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Thursday, December 17, 2009

How to tell your grandmother you love her

For a few years beginning when I was seven, I sent my grandmother original and incredibly awful poems I wrote just for her. While my mother ironed in the laundry room, I'd sit at the little desk just outside and type them on the old, black typewriter, the one you didn't even have to plug in.

My grandmother kept them all, of course. And when she died a few years later, my mother found the sheaf of them inside the hutch in Ocala and brought them home with the dishes she'd grown up with, her little silver mirror, and all her childhood photos.

One snowy afternoon when I was in my twenties and visiting, she made us Irish coffee and brought out the photos to show me, picture after picture of my beautiful mother before she was my mother. And then we found the poems again, and so we began to read them as best we could through laughter that left us in tears.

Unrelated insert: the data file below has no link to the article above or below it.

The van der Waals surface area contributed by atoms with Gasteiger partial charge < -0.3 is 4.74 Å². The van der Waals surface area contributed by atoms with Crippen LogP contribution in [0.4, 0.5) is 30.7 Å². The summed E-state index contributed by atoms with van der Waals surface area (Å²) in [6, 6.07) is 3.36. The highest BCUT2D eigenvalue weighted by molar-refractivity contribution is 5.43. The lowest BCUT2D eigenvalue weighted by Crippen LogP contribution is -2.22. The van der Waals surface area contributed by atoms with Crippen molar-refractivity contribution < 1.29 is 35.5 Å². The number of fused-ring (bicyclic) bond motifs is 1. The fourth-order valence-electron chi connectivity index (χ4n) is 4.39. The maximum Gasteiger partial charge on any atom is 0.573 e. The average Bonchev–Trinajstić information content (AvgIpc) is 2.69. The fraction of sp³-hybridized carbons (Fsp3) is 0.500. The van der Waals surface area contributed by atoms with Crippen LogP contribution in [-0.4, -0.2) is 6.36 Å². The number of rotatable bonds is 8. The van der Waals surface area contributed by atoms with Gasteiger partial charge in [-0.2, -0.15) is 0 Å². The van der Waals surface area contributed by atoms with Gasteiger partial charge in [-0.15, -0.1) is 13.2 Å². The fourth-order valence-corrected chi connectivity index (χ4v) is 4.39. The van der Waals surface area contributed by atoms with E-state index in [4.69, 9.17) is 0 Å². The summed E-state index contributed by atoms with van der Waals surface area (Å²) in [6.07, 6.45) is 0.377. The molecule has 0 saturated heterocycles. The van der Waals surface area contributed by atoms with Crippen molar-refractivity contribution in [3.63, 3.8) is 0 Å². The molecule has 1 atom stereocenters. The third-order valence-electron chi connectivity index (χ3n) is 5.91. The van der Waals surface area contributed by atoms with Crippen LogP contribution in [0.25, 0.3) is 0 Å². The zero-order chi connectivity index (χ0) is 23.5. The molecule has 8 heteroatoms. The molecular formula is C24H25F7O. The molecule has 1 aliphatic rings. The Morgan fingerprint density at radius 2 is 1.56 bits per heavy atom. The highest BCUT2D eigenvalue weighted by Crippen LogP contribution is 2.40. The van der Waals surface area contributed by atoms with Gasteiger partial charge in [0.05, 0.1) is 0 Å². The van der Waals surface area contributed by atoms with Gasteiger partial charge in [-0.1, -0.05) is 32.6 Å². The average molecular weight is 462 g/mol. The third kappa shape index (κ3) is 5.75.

The worst stanza, which became a refrain of sorts, used regardless of lack of relevance whenever one of us wanted to make the other start laughing again:

When a woman grows old,
And she cannot be saved,
Do her bones grow cold,
As she lies in her grave?

The Story Hatchery was founded to give children and young adults a place to explore and tell their stories. We seek to help them learn to write through an organic, nourishing experience so they develop positive associations with the craft. We remove focus from a final grade, competition, and test scores.

The Story Hatchery, 1020 Brookstown Avenue, Suite 3
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